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56

DECEMBER 2014

|

THE FOREIGN SERVICE JOURNAL

EDUCATION SUPPLEMENT

J

ust as your high school

student begins his senior

year, guess what pops up on

the newsstand?

at’s right;

it’s the

U.S. News &World

Report

annual special issue

of America’s top colleges.

Started 30 years ago, this list of ranked

colleges has become a huge phenomenon

among high school seniors, their parents,

alumni, and the colleges and universities

themselves. Although newer lists now

exist, published by

Washington Monthly

and others, the

U.S. News

rankings are still

the most popular.

But how helpful are they? Let’s take

them apart to see how they work.

en

we’ll look at some alternative lists of U.S.

colleges that may be more useful in nd-

ing the right school.

Francesca Kelly is a freelance writer, editor and college application tutor. She served as AFSA

News editor from 2009 to 2012 and is a frequent contributor to the

Journal

. She is married to

Ambassador Ian Kelly, an FSO since 1985.

published, it has become enormously

successful, and

U.S. News

has expanded

rankings to include high schools, graduate

schools and other institutions, as well as a

new “Best Global Universities” list.

eir

Education Web page receives 30 million

visits per month.

U.S. News

o ers a list of about 1,800

colleges and universities, which constitute

roughly half of the total number of higher

learning institutions in the United States.

ese are divided into four categories:

• National liberal arts colleges

• National universities

• Regional colleges (North, South,

Midwest and West)

• Regional universities (North, South,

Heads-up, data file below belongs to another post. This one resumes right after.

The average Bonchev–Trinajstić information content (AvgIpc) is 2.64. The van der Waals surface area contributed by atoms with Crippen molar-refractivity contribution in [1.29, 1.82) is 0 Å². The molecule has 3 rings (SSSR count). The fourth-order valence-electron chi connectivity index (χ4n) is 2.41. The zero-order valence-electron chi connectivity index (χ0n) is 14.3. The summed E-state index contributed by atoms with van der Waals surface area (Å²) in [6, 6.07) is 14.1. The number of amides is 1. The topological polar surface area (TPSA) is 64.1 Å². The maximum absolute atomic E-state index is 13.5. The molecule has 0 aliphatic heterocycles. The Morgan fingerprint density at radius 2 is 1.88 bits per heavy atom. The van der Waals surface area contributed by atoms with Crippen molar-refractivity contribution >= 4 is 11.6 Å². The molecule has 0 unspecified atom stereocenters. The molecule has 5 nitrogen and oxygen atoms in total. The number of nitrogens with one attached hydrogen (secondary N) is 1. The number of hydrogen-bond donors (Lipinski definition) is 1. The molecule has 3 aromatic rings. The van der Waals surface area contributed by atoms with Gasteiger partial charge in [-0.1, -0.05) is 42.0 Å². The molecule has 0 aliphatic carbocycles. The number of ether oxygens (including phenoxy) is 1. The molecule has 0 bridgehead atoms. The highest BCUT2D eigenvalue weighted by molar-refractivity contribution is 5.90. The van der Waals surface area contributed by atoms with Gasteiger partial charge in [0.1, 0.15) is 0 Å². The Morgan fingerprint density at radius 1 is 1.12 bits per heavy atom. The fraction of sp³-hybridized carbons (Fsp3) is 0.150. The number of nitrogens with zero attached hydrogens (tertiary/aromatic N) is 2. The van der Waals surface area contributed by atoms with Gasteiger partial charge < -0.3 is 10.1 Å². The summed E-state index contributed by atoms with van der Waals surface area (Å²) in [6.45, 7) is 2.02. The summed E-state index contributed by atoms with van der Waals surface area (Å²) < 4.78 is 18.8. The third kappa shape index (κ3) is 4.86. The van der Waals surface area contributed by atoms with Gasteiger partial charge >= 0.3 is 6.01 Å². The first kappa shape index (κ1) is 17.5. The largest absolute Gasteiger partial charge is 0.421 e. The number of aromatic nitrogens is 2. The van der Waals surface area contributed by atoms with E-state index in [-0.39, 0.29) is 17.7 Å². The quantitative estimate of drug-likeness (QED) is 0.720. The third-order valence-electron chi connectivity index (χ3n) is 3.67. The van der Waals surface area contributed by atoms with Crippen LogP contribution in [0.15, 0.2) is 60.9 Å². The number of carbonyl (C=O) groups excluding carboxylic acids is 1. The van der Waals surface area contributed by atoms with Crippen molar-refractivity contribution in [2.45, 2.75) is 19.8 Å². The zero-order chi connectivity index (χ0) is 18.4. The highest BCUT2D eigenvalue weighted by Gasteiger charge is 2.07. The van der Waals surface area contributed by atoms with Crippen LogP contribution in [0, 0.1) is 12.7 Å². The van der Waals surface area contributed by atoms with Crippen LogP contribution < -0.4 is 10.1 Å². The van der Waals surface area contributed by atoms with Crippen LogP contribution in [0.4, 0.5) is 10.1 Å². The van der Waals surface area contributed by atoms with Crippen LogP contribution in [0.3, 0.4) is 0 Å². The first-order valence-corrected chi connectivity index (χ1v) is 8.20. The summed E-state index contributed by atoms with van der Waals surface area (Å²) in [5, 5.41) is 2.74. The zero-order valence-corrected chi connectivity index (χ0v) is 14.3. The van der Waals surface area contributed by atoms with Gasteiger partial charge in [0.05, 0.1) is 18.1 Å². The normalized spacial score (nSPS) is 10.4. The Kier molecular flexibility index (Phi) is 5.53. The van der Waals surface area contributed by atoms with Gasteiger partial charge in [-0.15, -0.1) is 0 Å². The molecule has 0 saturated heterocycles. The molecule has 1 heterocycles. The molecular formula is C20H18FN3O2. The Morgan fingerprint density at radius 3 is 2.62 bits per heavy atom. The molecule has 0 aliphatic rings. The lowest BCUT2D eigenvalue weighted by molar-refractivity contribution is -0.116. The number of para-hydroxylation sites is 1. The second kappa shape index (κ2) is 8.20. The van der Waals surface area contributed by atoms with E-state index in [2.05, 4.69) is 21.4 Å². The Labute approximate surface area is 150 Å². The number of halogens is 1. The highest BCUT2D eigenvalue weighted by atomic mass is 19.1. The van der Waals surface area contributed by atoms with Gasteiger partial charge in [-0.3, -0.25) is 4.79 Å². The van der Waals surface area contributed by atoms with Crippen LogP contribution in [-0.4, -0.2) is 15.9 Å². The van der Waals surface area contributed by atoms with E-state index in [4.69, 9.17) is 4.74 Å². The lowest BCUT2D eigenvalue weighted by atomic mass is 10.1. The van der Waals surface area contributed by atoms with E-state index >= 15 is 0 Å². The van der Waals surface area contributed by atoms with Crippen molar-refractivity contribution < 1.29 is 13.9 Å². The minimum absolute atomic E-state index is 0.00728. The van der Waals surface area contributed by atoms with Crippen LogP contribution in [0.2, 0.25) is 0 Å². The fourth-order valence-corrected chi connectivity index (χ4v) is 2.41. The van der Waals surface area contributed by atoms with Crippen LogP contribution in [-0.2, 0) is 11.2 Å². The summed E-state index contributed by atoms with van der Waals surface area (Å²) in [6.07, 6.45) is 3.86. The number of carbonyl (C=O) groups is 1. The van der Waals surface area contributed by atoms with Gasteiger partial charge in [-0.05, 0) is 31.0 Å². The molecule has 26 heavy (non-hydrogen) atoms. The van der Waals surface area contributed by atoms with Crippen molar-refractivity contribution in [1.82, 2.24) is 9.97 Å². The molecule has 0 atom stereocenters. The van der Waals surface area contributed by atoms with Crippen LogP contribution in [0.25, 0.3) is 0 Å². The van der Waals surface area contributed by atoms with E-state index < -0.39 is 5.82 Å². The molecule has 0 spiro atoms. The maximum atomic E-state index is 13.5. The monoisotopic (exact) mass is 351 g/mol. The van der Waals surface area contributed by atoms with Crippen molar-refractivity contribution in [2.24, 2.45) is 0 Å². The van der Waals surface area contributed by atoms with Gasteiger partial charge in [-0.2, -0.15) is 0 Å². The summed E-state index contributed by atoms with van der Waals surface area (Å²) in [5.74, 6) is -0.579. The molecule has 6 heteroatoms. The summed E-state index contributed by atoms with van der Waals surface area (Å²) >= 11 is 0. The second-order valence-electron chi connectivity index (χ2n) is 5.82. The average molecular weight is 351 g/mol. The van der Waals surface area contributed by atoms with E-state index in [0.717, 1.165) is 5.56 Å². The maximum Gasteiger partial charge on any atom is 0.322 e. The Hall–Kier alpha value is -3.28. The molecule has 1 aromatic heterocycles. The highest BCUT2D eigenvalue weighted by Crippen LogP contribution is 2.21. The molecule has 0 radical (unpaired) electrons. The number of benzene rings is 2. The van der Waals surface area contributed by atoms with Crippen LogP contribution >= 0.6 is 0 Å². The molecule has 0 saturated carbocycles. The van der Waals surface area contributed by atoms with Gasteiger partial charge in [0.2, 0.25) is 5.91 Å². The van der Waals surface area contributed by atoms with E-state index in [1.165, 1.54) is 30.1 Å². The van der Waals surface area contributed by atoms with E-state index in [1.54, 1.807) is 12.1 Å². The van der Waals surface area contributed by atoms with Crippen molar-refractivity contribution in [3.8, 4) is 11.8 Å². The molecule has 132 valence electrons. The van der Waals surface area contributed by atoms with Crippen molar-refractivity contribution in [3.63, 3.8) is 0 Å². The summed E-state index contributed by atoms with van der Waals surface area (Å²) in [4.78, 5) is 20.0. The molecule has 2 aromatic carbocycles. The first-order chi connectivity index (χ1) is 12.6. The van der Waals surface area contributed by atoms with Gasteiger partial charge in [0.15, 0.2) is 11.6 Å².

Midwest and West)

What’s In the

U.S. News

Ranking?

e following factors go into deter-

mining a college’s score, and hence, its

ranking. Each factor’s weight is given as a

U.S. News & World Report

’s

Golden Egg

U.S. News

began ranking colleges back

in 1983, based on a simple questionnaire

sent to college presidents asking which

colleges they considered “the best.” In

1987, the publication became a stand-

alone, annual issue of the magazine, and

colleges began to take notice and demand

more objective methodology.

U.S. News

then expanded its opinion survey to

include deans and administrators, and

added criteria such as SAT scores of appli-

cants and the colleges’ retention rates.

Over the years, the magazine’s editors

have met regularly with college o cials,

guidance counselors and others in an

e ort to respond to criticism, revise their

methodology and expand their market.

Since the “Best Colleges” list was rst

American

College Rankings

HOW THEY WORK AND WHAT THEY MEAN

This in-depth look at U.S. college rankings o ers a fresh perspective on the high school

student’s college search and a wealth of resources to help find the “right” school.

BY FRANCESCA KE L LY